David H. Gibson is a primarily self-taught artist who possesses a reverence for place and light. This mindset fuels his black-and-white and color photographs of landscapes, nature, and places where the manmade abuts the natural. He remains devoted to the darkroom and to developing his own prints, which is reflected in his overall vision and the framing of his subjects. In America, Gibson hews to the West, photographing the landscapes of states such as Texas and New Mexico. He also travels abroad; in Japan, Gibson captured the fleeting pink froth of the country’s famous cherry blossoms and the patterns raked into Kyoto’s Zen rock gardens. Gibson is especially drawn to Eagle Nest Lake, New Mexico, as the changing atmospheric conditions intrigue him. “It is always a surprise and a gift to be at Eagle Nest Lake before dawn to see what is presented,” he once said.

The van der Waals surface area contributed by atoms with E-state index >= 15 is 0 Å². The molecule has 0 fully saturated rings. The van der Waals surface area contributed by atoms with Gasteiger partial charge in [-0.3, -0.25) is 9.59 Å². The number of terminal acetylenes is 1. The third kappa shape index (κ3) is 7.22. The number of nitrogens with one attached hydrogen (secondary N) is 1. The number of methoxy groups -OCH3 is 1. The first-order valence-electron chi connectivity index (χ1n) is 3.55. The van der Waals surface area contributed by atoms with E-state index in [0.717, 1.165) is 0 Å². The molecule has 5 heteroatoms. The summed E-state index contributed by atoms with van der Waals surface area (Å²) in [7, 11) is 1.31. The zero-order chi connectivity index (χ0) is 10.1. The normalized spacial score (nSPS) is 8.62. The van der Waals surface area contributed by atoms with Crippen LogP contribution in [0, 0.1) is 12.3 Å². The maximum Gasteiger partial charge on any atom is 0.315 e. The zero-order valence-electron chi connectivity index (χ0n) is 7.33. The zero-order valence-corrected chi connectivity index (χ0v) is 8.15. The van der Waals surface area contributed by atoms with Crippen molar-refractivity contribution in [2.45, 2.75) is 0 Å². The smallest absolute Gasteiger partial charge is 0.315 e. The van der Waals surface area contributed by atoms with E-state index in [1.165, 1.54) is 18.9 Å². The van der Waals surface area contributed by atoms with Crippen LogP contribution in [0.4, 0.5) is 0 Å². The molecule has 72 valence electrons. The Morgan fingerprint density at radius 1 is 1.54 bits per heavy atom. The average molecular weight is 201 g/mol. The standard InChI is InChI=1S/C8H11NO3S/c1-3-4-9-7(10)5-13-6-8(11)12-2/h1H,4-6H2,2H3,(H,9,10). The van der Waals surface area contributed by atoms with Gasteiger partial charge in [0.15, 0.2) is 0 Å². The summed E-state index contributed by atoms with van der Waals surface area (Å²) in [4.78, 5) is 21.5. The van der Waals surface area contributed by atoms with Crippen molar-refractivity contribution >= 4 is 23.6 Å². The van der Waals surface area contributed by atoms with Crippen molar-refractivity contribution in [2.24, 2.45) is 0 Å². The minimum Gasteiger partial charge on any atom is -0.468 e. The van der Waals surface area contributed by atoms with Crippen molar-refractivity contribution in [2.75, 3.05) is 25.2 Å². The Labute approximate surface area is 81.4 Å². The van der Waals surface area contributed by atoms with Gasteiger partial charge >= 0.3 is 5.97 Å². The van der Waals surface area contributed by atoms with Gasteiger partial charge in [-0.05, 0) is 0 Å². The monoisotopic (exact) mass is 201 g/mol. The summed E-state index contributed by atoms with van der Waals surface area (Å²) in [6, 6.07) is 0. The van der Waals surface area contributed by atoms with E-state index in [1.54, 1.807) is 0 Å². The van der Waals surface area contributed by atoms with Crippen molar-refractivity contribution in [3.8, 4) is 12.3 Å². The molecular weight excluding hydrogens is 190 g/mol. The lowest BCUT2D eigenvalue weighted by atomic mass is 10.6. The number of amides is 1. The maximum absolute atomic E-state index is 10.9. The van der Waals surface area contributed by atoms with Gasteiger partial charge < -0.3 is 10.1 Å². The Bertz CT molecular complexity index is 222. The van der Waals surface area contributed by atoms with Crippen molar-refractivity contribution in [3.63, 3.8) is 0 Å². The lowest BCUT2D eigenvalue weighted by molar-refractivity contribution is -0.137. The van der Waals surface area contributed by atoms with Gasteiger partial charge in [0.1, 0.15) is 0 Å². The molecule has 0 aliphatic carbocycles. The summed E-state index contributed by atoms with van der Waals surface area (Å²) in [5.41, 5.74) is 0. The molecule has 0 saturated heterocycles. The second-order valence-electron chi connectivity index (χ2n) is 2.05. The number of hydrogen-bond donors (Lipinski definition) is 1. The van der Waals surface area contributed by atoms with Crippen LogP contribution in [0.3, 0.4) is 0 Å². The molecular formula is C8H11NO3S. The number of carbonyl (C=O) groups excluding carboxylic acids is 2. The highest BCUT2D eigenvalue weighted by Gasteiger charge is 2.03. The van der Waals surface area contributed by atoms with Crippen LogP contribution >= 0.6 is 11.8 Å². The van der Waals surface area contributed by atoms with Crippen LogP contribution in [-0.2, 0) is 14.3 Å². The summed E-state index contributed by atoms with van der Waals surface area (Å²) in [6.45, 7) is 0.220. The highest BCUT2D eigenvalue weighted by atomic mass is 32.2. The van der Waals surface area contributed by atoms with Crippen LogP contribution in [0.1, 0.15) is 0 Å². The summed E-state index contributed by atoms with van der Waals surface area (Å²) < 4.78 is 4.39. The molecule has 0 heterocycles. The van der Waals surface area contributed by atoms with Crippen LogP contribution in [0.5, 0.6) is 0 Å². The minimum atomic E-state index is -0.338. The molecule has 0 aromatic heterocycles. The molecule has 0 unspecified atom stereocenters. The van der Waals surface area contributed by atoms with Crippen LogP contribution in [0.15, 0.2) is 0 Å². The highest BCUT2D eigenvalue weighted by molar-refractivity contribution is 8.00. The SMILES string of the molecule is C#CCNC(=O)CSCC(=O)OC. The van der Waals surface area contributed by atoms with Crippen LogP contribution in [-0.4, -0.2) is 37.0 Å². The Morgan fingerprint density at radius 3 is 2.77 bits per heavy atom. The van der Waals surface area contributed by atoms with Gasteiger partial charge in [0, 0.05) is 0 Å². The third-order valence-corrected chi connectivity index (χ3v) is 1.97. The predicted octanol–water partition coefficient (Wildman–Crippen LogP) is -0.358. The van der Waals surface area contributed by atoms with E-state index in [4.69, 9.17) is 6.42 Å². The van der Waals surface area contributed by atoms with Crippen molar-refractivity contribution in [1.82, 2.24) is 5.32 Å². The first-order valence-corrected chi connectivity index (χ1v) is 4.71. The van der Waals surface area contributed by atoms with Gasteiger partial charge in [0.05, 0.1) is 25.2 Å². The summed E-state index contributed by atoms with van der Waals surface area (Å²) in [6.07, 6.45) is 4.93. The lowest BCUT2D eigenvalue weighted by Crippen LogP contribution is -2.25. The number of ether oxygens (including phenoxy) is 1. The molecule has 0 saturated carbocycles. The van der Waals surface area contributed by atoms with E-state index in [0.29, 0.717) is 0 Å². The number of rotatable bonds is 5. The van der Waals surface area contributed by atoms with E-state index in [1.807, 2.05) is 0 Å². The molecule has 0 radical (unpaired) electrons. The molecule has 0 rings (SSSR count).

Diana Bloomfield, Green Dress and Pomegranate, 2017, tricolor gum bichromate, 12 x 12 inches, edition of 10, $1000   

An exhibiting photographer for over 35 years, Diana Bloomfield has received numerous awards for her images, including five Regional Artist Grants from the United Arts Council of Raleigh, NC, most recently for 2015-16. Specializing in 19th-century printing techniques, Diana’s images have been included in a number of books, including Robert Hirsch’s Exploring Color Photography Fifth Edition: From Film to Pixels (2011), in Christopher James’ The Book of Alternative Photographic Processes (2015), and, most recently, in Christina Z. Anderson’s Gum Printing: A Step-by-Step Manual, Highlighting Artists and their Creative Practice (2017), to list a few. 


Angela Bacon-Kidwell

Angela Bacon-Kidwell, A Murmur of Wholeness, 2013, archival pigment print, 15 x 20 inches, edition of 30, $1000